I forgot to tell, to be able to get oxygen out when I keg, I purge inyecting through the outlet and opening the inlet for oxygen to get out. Could that be reaponsible for the excessive.foaming?

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Old 06-21-2012, 01:39 AM   #8
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Please refer to this. Thanks to Bobby M.

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Old 06-21-2012, 01:30 PM   #9
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Ok, I think im a little confused, I thought that when you connect keg to regulator at for example 30 psi, it means that hes only maintaining a 30 psi pressure, hes not inyecting unless by some reason co2 escapes. Thats why I thought that I could let it overnight at 30 psi without regulator connected. Am I wrong? Also, what should I do about the lack of CO2 on mouth feel but at the same time excessive foam?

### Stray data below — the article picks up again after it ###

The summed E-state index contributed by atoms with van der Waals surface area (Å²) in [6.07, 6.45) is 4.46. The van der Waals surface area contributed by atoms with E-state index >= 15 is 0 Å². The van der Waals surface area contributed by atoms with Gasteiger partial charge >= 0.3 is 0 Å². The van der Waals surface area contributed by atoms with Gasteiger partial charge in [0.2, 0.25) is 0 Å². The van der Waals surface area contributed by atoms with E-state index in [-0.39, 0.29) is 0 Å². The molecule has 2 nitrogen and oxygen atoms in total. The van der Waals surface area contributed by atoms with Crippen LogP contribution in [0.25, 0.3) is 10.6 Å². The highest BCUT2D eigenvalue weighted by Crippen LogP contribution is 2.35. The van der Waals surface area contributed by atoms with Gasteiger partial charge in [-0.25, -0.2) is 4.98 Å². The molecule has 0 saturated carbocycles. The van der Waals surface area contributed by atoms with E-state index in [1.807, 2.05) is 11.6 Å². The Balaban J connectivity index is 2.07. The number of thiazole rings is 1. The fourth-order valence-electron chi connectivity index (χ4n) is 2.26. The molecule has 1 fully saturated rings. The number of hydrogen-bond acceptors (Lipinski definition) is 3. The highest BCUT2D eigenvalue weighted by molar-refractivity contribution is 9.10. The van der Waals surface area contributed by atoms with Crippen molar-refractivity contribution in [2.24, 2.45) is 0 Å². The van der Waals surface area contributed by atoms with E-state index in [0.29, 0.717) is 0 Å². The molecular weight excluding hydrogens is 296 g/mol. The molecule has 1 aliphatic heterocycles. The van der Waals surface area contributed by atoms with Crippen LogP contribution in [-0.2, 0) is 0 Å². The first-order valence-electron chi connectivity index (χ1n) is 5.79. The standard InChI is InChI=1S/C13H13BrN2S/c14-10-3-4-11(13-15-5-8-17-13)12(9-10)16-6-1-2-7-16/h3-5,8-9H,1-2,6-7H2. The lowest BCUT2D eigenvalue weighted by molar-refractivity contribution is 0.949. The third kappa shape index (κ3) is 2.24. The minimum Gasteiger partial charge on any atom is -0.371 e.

I forgot to tell, to be able to get oxygen out when I keg, I purge inyecting through the outlet and opening the inlet for oxygen to get out. Could that be reaponsible for the excessive.foaming?
If you have no leaks and you pressurize your keg to 30psi, the beer absorbs that small amount of CO2 rapidly as the keg equalizes between the higher pressure in the "head space" and beer. You need to maintain the 30psi for 24 hours, During that time the beer will continually be absorbing CO2.

The excess foam issue is another topic. That would be easier to troubleshoot once you have the carbonation issue settled.
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Old 06-21-2012, 06:00 PM   #10
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Side question: What if you are using a regulator that is marked for CO2 but measures output by cfh (cubic feet per hour). Does this work the same way as a psi regulator and there is a just a conversion? or does this mean co2 will constantly release at a set rate for as long as the regulator is open?